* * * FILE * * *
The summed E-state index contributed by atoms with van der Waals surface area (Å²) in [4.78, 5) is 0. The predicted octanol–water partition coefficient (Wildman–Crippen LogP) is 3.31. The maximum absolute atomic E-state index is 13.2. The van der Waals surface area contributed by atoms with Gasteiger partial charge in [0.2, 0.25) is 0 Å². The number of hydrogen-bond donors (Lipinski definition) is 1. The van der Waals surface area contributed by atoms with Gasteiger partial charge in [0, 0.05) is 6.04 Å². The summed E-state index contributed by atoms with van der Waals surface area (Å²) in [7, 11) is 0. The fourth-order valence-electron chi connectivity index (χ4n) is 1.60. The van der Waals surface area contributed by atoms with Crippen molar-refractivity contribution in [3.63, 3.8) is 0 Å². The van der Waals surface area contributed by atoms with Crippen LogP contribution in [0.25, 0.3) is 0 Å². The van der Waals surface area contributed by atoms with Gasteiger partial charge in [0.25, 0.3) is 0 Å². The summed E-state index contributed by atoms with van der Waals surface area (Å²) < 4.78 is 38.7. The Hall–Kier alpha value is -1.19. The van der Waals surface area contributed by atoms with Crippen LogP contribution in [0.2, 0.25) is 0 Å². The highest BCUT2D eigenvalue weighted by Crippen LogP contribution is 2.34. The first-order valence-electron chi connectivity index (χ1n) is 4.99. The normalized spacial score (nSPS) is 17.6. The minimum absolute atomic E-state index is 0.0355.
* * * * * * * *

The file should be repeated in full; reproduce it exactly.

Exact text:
The summed E-state index contributed by atoms with van der Waals surface area (Å²) in [4.78, 5) is 0. The predicted octanol–water partition coefficient (Wildman–Crippen LogP) is 3.31. The maximum absolute atomic E-state index is 13.2. The van der Waals surface area contributed by atoms with Gasteiger partial charge in [0.2, 0.25) is 0 Å². The number of hydrogen-bond donors (Lipinski definition) is 1. The van der Waals surface area contributed by atoms with Gasteiger partial charge in [0, 0.05) is 6.04 Å². The summed E-state index contributed by atoms with van der Waals surface area (Å²) in [7, 11) is 0. The fourth-order valence-electron chi connectivity index (χ4n) is 1.60. The van der Waals surface area contributed by atoms with Crippen molar-refractivity contribution in [3.63, 3.8) is 0 Å². The van der Waals surface area contributed by atoms with Crippen LogP contribution in [0.25, 0.3) is 0 Å². The van der Waals surface area contributed by atoms with Gasteiger partial charge in [0.25, 0.3) is 0 Å². The summed E-state index contributed by atoms with van der Waals surface area (Å²) < 4.78 is 38.7. The Hall–Kier alpha value is -1.19. The van der Waals surface area contributed by atoms with Crippen LogP contribution in [0.2, 0.25) is 0 Å². The highest BCUT2D eigenvalue weighted by Crippen LogP contribution is 2.34. The first-order valence-electron chi connectivity index (χ1n) is 4.99. The normalized spacial score (nSPS) is 17.6. The minimum absolute atomic E-state index is 0.0355.